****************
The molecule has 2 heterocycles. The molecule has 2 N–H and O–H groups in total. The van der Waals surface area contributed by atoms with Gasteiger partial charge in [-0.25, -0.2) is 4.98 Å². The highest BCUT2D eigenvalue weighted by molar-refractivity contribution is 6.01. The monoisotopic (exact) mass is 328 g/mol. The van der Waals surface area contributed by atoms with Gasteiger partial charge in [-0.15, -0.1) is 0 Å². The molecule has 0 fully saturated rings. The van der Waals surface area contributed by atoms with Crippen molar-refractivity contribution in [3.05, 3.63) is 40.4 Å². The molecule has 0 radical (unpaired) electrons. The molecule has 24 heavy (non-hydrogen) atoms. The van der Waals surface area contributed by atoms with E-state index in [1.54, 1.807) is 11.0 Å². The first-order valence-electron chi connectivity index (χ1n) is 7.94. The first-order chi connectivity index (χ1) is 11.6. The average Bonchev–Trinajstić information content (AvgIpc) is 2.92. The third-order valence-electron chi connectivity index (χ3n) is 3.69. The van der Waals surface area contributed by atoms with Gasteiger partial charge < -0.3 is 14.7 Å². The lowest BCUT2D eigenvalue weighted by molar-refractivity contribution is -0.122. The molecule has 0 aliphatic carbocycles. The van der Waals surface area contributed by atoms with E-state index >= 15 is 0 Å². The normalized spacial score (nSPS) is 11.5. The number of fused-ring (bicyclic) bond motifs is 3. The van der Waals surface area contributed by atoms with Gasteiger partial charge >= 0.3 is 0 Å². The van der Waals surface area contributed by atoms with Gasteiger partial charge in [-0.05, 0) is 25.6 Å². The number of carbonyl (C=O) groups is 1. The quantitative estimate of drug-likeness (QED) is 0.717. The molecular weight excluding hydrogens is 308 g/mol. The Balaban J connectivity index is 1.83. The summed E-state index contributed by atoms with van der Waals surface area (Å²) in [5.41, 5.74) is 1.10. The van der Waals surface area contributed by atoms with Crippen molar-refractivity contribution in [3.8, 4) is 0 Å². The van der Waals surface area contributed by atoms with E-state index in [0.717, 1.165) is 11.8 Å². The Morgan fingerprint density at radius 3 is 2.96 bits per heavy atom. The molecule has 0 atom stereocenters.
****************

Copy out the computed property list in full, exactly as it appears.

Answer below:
The molecule has 2 heterocycles. The molecule has 2 N–H and O–H groups in total. The van der Waals surface area contributed by atoms with Gasteiger partial charge in [-0.25, -0.2) is 4.98 Å². The highest BCUT2D eigenvalue weighted by molar-refractivity contribution is 6.01. The monoisotopic (exact) mass is 328 g/mol. The van der Waals surface area contributed by atoms with Gasteiger partial charge in [-0.15, -0.1) is 0 Å². The molecule has 0 fully saturated rings. The van der Waals surface area contributed by atoms with Crippen molar-refractivity contribution in [3.05, 3.63) is 40.4 Å². The molecule has 0 radical (unpaired) electrons. The molecule has 24 heavy (non-hydrogen) atoms. The van der Waals surface area contributed by atoms with E-state index in [1.54, 1.807) is 11.0 Å². The first-order valence-electron chi connectivity index (χ1n) is 7.94. The first-order chi connectivity index (χ1) is 11.6. The average Bonchev–Trinajstić information content (AvgIpc) is 2.92. The third-order valence-electron chi connectivity index (χ3n) is 3.69. The van der Waals surface area contributed by atoms with Gasteiger partial charge < -0.3 is 14.7 Å². The lowest BCUT2D eigenvalue weighted by molar-refractivity contribution is -0.122. The molecule has 0 aliphatic carbocycles. The van der Waals surface area contributed by atoms with E-state index >= 15 is 0 Å². The normalized spacial score (nSPS) is 11.5. The number of fused-ring (bicyclic) bond motifs is 3. The van der Waals surface area contributed by atoms with Gasteiger partial charge >= 0.3 is 0 Å². The van der Waals surface area contributed by atoms with Gasteiger partial charge in [-0.05, 0) is 25.6 Å². The number of carbonyl (C=O) groups is 1. The quantitative estimate of drug-likeness (QED) is 0.717. The molecular weight excluding hydrogens is 308 g/mol. The Balaban J connectivity index is 1.83. The summed E-state index contributed by atoms with van der Waals surface area (Å²) in [5.41, 5.74) is 1.10. The van der Waals surface area contributed by atoms with Crippen molar-refractivity contribution in [3.8, 4) is 0 Å². The van der Waals surface area contributed by atoms with E-state index in [0.717, 1.165) is 11.8 Å². The Morgan fingerprint density at radius 3 is 2.96 bits per heavy atom. The molecule has 0 atom stereocenters.